“Season of mists and mellow fruitfulness” – John Keats, 1819

Autumn is a time of change.  At the beginning of autumn some of the warm days of summer linger on.  Then comes the mid-season wind and rain and finally the first frosts heralding the arrival of winter.  It is a time of abundance with many fruits reaching maturity, yet at the same time a period of decline as many flowers fade and the leaves fall from the trees.  It sees a changing of the guard in the bird world, with swallows, martins, flycatchers, etc. heading south for warmer climes, whilst thousands of swans, geese and fieldfare arrive from Scandinavia.  Squirrels and Jays bury their winter stores, whilst hedgehogs fatten themselves up ready for hibernation.

In the garden it is a time to be as busy as the buzzing bees.  Harvesting the fruit crops, such as apples, plums and pears.  Removing the spent runner bean stalks and perhaps sowing a green manure to help protect and restore the soil.  Now is the time to plant bulbs ready for a burst of colour in the spring.  It is also the time to be bringing in any plants that are not hardy to a greenhouse or conservatory.  For any plants which need protection, but can’t be moved, it may be necessary to wrap them carefully in fleece.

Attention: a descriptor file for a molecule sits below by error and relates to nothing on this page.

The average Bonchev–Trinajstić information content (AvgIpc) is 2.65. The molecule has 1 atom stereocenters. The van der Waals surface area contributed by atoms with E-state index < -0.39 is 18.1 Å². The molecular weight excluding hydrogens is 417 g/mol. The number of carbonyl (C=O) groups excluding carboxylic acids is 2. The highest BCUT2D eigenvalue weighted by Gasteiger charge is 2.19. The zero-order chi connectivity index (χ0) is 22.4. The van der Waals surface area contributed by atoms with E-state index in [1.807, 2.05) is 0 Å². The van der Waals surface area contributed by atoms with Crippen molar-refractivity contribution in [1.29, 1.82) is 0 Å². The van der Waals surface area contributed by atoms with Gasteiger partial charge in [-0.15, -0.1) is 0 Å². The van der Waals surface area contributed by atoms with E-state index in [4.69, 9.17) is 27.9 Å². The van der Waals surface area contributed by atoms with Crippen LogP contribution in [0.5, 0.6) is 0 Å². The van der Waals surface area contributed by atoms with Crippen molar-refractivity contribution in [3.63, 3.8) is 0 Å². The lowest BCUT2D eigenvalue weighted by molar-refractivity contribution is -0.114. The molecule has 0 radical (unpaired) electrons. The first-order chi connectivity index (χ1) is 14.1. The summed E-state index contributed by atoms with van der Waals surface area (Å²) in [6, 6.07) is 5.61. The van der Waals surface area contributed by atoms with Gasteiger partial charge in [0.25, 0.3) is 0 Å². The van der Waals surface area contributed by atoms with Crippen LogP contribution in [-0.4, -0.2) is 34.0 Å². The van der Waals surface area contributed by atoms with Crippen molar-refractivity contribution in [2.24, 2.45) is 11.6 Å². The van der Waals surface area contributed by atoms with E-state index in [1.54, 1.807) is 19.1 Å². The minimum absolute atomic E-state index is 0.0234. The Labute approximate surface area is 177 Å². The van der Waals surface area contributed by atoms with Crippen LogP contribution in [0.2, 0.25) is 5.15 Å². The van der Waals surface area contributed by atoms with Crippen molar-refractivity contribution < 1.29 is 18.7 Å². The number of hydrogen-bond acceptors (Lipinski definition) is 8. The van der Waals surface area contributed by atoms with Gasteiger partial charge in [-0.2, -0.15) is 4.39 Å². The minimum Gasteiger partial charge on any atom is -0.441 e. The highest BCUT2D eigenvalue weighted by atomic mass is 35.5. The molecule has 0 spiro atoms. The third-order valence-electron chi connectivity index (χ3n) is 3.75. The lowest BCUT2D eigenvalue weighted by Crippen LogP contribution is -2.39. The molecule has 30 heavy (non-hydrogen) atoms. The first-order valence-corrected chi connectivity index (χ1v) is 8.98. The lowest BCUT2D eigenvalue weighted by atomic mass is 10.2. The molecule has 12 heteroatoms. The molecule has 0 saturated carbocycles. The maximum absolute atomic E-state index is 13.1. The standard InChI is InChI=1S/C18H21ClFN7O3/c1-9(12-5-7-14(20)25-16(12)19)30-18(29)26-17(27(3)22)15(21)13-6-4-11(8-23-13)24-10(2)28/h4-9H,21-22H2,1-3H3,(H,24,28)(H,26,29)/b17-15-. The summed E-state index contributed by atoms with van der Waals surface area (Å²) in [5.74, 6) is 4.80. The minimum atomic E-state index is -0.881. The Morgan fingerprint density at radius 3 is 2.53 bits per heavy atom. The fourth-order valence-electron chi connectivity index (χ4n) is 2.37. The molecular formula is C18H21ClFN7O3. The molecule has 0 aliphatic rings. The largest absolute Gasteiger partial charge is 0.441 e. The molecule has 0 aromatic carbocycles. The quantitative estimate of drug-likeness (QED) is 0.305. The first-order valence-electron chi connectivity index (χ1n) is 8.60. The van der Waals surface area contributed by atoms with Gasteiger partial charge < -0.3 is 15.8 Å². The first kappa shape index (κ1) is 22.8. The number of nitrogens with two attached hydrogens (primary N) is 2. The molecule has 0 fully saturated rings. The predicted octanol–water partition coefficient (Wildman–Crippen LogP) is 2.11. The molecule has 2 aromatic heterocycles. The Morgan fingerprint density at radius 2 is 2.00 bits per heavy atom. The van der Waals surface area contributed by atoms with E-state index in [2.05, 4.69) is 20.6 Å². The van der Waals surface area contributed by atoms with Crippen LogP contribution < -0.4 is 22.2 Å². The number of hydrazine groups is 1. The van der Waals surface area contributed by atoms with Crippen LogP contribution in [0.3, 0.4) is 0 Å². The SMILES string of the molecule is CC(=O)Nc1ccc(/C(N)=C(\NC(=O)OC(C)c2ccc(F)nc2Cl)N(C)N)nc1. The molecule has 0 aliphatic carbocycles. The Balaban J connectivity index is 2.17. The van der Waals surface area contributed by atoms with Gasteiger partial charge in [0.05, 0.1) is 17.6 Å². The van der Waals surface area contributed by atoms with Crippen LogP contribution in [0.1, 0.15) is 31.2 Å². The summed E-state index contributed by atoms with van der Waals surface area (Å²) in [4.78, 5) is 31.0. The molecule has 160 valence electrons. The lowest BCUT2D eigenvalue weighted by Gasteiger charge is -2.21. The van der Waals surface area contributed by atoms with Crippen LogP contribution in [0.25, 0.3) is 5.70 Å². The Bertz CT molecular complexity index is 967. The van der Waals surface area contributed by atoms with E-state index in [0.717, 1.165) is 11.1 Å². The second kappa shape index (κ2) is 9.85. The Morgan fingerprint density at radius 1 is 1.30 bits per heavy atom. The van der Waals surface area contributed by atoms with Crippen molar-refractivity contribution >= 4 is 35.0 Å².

Whilst the lazy days of summer are flower filled, much of the colour in autumn is provided by the rich red, orange and yellow tones of the fading foliage.  Selecting trees and shrubs, such as Acer/Maples, Cherry, Amelanchier, Dogwood, etc. when designing the garden will provide this autumn interest.  There are also many perennials that flower from late summer well into autumn, such as Asters, Japanese Anemone, Penstemon, Rudbeckia, Sedum, etc. It is a good idea to plant some of these if you want to extend the flowering period in the garden, rather than have an all out crescendo in the summer.  This has the added advantage of supporting our much threatened pollinators for a longer period of the year.

Traditionally, autumn was a time to cut-back and remove faded perennials.  Nowadays, with increasing concerns over protecting wildlife it is perhaps better to leave seed heads to provide over-wintering homes for invertebrates, as well as some skeletal architectural structure to the winter border.  Therefore, only removing plants that have completely collapsed, or turned to mush, in the wind and rain, is the order of the day.